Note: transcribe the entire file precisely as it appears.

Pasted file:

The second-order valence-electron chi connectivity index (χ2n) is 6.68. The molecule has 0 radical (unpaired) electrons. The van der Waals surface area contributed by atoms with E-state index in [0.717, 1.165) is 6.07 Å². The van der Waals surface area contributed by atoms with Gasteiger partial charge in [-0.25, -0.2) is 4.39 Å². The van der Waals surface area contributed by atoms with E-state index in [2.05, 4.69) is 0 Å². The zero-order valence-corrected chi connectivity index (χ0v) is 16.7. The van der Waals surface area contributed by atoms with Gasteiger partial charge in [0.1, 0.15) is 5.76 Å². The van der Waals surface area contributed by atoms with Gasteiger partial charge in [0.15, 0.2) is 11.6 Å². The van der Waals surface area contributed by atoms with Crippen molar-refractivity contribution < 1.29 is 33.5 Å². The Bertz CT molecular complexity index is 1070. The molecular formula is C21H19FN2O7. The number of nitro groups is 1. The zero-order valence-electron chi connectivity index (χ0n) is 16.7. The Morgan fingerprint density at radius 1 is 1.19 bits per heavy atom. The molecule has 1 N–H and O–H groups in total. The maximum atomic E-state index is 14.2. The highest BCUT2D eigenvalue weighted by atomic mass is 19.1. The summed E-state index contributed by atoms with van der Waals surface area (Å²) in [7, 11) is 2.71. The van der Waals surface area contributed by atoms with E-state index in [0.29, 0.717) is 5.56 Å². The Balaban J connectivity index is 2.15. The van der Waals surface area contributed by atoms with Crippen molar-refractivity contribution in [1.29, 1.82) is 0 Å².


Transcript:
The second-order valence-electron chi connectivity index (χ2n) is 6.68. The molecule has 0 radical (unpaired) electrons. The van der Waals surface area contributed by atoms with E-state index in [0.717, 1.165) is 6.07 Å². The van der Waals surface area contributed by atoms with Gasteiger partial charge in [-0.25, -0.2) is 4.39 Å². The van der Waals surface area contributed by atoms with E-state index in [2.05, 4.69) is 0 Å². The zero-order valence-corrected chi connectivity index (χ0v) is 16.7. The van der Waals surface area contributed by atoms with Gasteiger partial charge in [0.1, 0.15) is 5.76 Å². The van der Waals surface area contributed by atoms with Gasteiger partial charge in [0.15, 0.2) is 11.6 Å². The van der Waals surface area contributed by atoms with Crippen molar-refractivity contribution < 1.29 is 33.5 Å². The Bertz CT molecular complexity index is 1070. The molecular formula is C21H19FN2O7. The number of nitro groups is 1. The zero-order valence-electron chi connectivity index (χ0n) is 16.7. The Morgan fingerprint density at radius 1 is 1.19 bits per heavy atom. The molecule has 1 N–H and O–H groups in total. The maximum atomic E-state index is 14.2. The highest BCUT2D eigenvalue weighted by atomic mass is 19.1. The summed E-state index contributed by atoms with van der Waals surface area (Å²) in [7, 11) is 2.71. The van der Waals surface area contributed by atoms with E-state index in [0.29, 0.717) is 5.56 Å². The Balaban J connectivity index is 2.15. The van der Waals surface area contributed by atoms with Crippen molar-refractivity contribution in [1.29, 1.82) is 0 Å².